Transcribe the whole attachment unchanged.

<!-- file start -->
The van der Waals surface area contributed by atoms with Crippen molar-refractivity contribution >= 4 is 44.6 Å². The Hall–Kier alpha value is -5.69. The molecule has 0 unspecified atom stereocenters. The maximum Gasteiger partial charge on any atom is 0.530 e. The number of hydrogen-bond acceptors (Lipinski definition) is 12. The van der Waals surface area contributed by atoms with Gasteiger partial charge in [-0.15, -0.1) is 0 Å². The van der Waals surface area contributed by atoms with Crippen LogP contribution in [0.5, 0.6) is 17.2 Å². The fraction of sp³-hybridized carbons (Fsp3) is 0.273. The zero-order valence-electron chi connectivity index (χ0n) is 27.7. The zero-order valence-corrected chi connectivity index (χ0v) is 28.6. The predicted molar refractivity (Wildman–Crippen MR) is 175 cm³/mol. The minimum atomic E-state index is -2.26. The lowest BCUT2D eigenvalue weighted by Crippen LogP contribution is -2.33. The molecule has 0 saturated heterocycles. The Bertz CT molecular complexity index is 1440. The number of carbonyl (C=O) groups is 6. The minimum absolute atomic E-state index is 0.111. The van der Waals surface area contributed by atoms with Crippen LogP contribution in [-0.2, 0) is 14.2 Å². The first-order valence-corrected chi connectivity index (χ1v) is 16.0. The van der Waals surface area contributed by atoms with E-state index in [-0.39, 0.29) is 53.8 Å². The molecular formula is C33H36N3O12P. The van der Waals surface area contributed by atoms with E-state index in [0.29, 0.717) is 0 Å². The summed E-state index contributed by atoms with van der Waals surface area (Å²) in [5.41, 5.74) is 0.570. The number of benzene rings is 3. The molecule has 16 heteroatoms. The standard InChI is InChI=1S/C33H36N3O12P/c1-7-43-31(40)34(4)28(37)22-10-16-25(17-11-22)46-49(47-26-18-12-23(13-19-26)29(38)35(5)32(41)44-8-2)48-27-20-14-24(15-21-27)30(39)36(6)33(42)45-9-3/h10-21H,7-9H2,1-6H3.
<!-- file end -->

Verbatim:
The van der Waals surface area contributed by atoms with Crippen molar-refractivity contribution >= 4 is 44.6 Å². The Hall–Kier alpha value is -5.69. The molecule has 0 unspecified atom stereocenters. The maximum Gasteiger partial charge on any atom is 0.530 e. The number of hydrogen-bond acceptors (Lipinski definition) is 12. The van der Waals surface area contributed by atoms with Gasteiger partial charge in [-0.15, -0.1) is 0 Å². The van der Waals surface area contributed by atoms with Crippen LogP contribution in [0.5, 0.6) is 17.2 Å². The fraction of sp³-hybridized carbons (Fsp3) is 0.273. The zero-order valence-electron chi connectivity index (χ0n) is 27.7. The zero-order valence-corrected chi connectivity index (χ0v) is 28.6. The predicted molar refractivity (Wildman–Crippen MR) is 175 cm³/mol. The minimum atomic E-state index is -2.26. The lowest BCUT2D eigenvalue weighted by Crippen LogP contribution is -2.33. The molecule has 0 saturated heterocycles. The Bertz CT molecular complexity index is 1440. The number of carbonyl (C=O) groups is 6. The minimum absolute atomic E-state index is 0.111. The van der Waals surface area contributed by atoms with Crippen LogP contribution in [-0.2, 0) is 14.2 Å². The first-order valence-corrected chi connectivity index (χ1v) is 16.0. The van der Waals surface area contributed by atoms with E-state index in [-0.39, 0.29) is 53.8 Å². The molecular formula is C33H36N3O12P. The van der Waals surface area contributed by atoms with E-state index in [0.29, 0.717) is 0 Å². The summed E-state index contributed by atoms with van der Waals surface area (Å²) in [5.41, 5.74) is 0.570. The number of benzene rings is 3. The molecule has 16 heteroatoms. The standard InChI is InChI=1S/C33H36N3O12P/c1-7-43-31(40)34(4)28(37)22-10-16-25(17-11-22)46-49(47-26-18-12-23(13-19-26)29(38)35(5)32(41)44-8-2)48-27-20-14-24(15-21-27)30(39)36(6)33(42)45-9-3/h10-21H,7-9H2,1-6H3.